This needs a policy intervention.  LGUs can actually tax idle lands higher, and if there are ordinances that increase taxes for such lands, then owners are dis-incentivized from keeping their lands unproductive.  Especially in urban areas that are food-insecure, every square meter of idle land should be planted with food.  Letting people other than the owners plant on idle lands is not advisable unless there is government policy, intervention and management.  Otherwise, you will have chaos and conflict in a rush to be the ones to access and use.

During the Second World War, Europe and the Americas had idle urban lands allotted for planting to families.  They were called “victory gardens” but with clear agreements and under governing policies.  They were intended to address food shortage as well as to boost morale.

I know that you are an expert on trees. What kind of trees that are endemic to our country would you recommend to be planted in neighborhoods, sidewalks, parks, roadsides, and home gardens?

Much of what we have in our backyards unfortunately are not native. They were introduced either thousands of years ago or by the Spanish.  Coconut, malunggay, banana, papaya and guava, chesa and calamansi are all introduced but are okay for backyards as they are not invasive.  But imagine if we propagated and selected our native fruits like mabolo, marang, gumihan, pangi, berries like lipote, tagpo, bignay and sapinit. Nut trees are also perfect because they always will give you a harvest: kasoy or pili (in volcanic areas).

I read about how actress and environmentalist Chin Chin Gutierrez would talk to plants. Does this promote health of the plants? Is it true that when plants are exposed to rock music, they wilt and die? And when exposed to relaxing music like classical, they thrive and flourish? Is there a scientific basis to this?

While I am a big believer in evidence-based decision-making, I am not seeking solid evidence for these claims.  Why? I can do them based on what talking to the plants makes me feel and whether they grow better or not is beside the point.  Rock music is usually played loudly and they are in waves, so it might have a physical effect on the plant, but no need for me to test since music should also be contextual. Why would I play rock music in my garden? There are places for everything.  Recent findings, in fact, focus more on the vapors from plants if you walk among them, hence the prescriptions for forest bathing as therapy.

What are your favorite vegetables and fruits that you grow ?

Remember the song Bahay Kubo? I love sitaw, patola, upo, kalabasa. I also have lettuce, saluyot, blue ternate flowers (which I drink as tea), arugula, okra, kangkong, pechay and bokchoy. The Roselle flowers I also grow, which I turn into Roselle jam. I grow my own dragon fruit, suha, mangoes and even passion fruit.We do not have to buy our vegetables anymore from the market because we already have our own.

I heard about the coffee in Antique. How does it compare to the best coffees produced in the Philippines?

One potential industry in my home province of Antique is coffee.  Coffee in the municipality of Sibalom is abundant in the upland-adjacent barangays of Calooy, Tula-tula and Bulalacao, with about 113 hectares benefitting 212 marginalized farmers and indigenous peoples of Iraynon-Bukidnon. We also have coffee in Culasi.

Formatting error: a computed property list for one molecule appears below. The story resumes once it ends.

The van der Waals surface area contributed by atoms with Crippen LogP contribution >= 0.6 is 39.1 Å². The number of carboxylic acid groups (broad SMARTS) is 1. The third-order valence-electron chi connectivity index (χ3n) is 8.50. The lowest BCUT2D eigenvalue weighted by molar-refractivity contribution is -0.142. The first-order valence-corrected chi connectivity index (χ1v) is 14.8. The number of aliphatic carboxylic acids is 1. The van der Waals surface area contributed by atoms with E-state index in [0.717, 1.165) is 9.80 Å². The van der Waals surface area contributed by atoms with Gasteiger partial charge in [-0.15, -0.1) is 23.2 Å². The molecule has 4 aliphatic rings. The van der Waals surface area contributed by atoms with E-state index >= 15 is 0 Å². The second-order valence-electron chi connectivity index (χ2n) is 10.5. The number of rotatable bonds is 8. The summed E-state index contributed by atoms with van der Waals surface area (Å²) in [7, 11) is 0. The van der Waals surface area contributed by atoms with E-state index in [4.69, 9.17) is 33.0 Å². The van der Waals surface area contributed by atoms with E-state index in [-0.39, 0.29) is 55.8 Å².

Their products are Robusta green coffee beans, roasted beans and ground coffee. Several attempts have been made to develop the coffee into a mature industry.

In order to develop this industry, I was able to provide additional equipment for our coffee farmers. We gave them equipment through the Department of Trade and Industry’s Shared Services Facility Program, such as the coffee de-huller machine with bean sizer and polisher, coffee de-pulper machine, and grinding and roasting machines, among many others.

During the pandemic, when the demand for Antique coffee decreased, I wanted to make sure that the coffee beans of our Antique farmers would not go to waste, so I also partnered with Echo Store. They have helped us in packaging and roasting these beans and so far, I am excited to see how our coffee industry has started to take off.

What kind of indoor plants do you have in your home?

Talinum and gabi are vegetables that you can plant indoors.  The rest I would recommend that you plant are indoor air filters, like Peace lily, bamboo palm, Mother in Law’s Tongue, Draceana (fortune plant), rubber plant or the common Areca palm.

As a child, I saw people put eggshells in orchid pots and flowerpots. Does this really do anything for the plant?

It needs to decompose to make the calcium in the shell available to the plant.  One way to do this is to spread the crushed shells at the bottom of a pot you are only starting to put a plant in.  By the time your plant roots get at the calcium, it is readily available to the plant.  Otherwise, crush dried shells into powder form and compost it.  I have used it in calamansi and ferns that are not looking their best, and they do recover, but the faster the calcium is readily available to the plant to absorb, the better they get.

What natural fertilizers can you recommend for our home plants?

Compost. Anything biodegradable is a resource. If you throw them away, they will just spread disease, crowd your landfills and smell bad. But treated the right ways, through vermicomposting, bokashi, etc., they become rich and fertile soil.

In your travels nationwide, have you seen native flowers or plants that you love so much and decided to bring into your own garden?

I have to warn everyone here and now about the Wildlife Act. Flowers and plants you see in the wild are better appreciated where they are.  You never know what they need to thrive like they do in the wild and not only would you be disappointed; you could even get arrested for poaching.

If you see something in the wild, figure out what it is, take a photo, upload it for plant communities to ID without saying the exact location, and find a cultivated counterpart.  Poaching is a crime and a mortal sin, as well as a theft from the next generations.

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For more tips, follow  @iamlorenlegarda on Instagram. Thanks your feedback at [email protected] Follow @wilsonleeflores on Instagram, Twitter, Facebook and YouTube.

LOREN LEGARDA